1. Open the Toolbox App.

  2. Click Tool actions next to an IDE instance and select Settings.

  3. At the bottom of the Configuration section, change the Shell script name field.

Toolbox App Rust IDE Settings
/usr/local/bin

or

~/Library/Application Support/JetBrains/Toolbox/scripts

By default, the Toolbox App puts shell scripts in a directory from the system PATH environment variable, so you can run the name of the script as a command to launch RustRover from any working directory.

Change shell scripts location

  1. Open the Toolbox App, click the Toolbox App menu icon in the top right corner, and select Settings.

    Toolbox App menu icon
  2. On the Settings tab, expand the Tools section, and specify another folder in the Shell scripts location field.

    Changing location of shell scripts

Rename shell scripts

If you have several versions of the same IDE, the Toolbox App generates a shell script for each version with a unique name. You can change the name of the shell script for an IDE instance in the settings for this specific instance.

  1. Open the Toolbox App.

  2. Click Tool actions next to an IDE instance and select Settings.

  3. At the bottom of the Configuration section, change the Shell script name field.

Toolbox App Rust IDE Settings
~/.local/share/JetBrains/Toolbox/scripts

By default, the Toolbox App puts shell scripts in a directory from the system PATH environment variable, so you can run the name of the script as a command to launch RustRover from any working directory.

Change shell scripts location

  1. Open the Toolbox App, click the Toolbox App menu icon in the top right corner, and select Settings.

    Toolbox App menu icon
  2. On the Settings tab, expand the Tools section, and specify another folder in the Shell scripts location field.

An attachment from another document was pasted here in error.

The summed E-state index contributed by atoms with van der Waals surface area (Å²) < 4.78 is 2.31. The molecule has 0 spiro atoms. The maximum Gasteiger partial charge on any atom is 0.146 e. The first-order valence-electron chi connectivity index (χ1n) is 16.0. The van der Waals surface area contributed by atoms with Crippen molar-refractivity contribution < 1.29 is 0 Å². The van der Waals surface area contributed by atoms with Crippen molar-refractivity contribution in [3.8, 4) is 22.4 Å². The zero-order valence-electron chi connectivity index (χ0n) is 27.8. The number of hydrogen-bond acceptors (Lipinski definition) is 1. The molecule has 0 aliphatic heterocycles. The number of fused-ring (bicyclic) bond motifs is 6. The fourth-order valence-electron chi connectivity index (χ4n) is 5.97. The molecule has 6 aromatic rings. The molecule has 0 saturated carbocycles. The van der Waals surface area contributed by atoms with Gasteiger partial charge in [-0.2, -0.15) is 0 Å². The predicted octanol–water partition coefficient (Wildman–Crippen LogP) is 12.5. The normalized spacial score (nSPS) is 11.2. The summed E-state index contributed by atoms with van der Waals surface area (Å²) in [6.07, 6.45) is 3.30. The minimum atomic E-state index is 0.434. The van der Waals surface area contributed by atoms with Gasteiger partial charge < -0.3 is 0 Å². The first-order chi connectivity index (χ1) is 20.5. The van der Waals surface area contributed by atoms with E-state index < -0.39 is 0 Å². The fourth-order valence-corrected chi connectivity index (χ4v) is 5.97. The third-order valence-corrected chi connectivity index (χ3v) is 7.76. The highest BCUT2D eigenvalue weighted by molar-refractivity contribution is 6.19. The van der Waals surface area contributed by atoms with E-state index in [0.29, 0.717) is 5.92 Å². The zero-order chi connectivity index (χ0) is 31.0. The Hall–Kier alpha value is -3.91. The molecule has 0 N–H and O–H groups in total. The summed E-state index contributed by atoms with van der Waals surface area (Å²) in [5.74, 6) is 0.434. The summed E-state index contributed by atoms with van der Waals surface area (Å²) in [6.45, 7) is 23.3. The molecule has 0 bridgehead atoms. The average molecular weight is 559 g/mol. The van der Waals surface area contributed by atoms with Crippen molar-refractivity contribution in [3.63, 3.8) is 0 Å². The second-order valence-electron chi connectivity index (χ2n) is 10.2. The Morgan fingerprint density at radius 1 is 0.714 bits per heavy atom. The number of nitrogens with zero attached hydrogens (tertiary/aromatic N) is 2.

Changing location of shell scripts

Rename shell scripts

If you have several versions of the same IDE, the Toolbox App generates a shell script for each version with a unique name. You can change the name of the shell script for an IDE instance in the settings for this specific instance.

  1. Open the Toolbox App.

  2. Click Tool actions next to an IDE instance and select Settings.

  3. At the bottom of the Configuration section, change the Shell script name field.

Toolbox App Rust IDE Settings

Command-line arguments

The launcher script accepts commands, options, and other arguments to modify its behavior. Without any arguments, the script launches RustRover. If you specify the path to a file or directory, RustRover will open the specified file or directory.

Commands

diff

Open the diff viewer to see the differences between two specified files.

merge

Open the Merge dialog to merge the specified files.

format

Apply code style formatting to the specified files.

inspect

Perform code inspection on the specified project.

installPlugins

Install plugins by plugin ID from the JetBrains Marketplace or a custom plugin repository.

Options

nosplash

Do not show the splash screen when loading RustRover.

dontReopenProjects

Do not reopen projects and show the welcome screen. This can help if a project that was open crashes RustRover.

disableNonBundledPlugins

Launch RustRover without loading manually installed plugins. This option doesn't remove or permanently disable plugins. This can help if a plugin that you installed crashes RustRover. You will be able to start the IDE and either disable or uninstall the problematic plugin.

--wait

Wait for the files to be closed before returning to the command prompt.

For example, you can open file.txt with the following command:

rust --wait file.txt

The shell will be waiting until file.txt is closed.

Last modified: 16 April 2024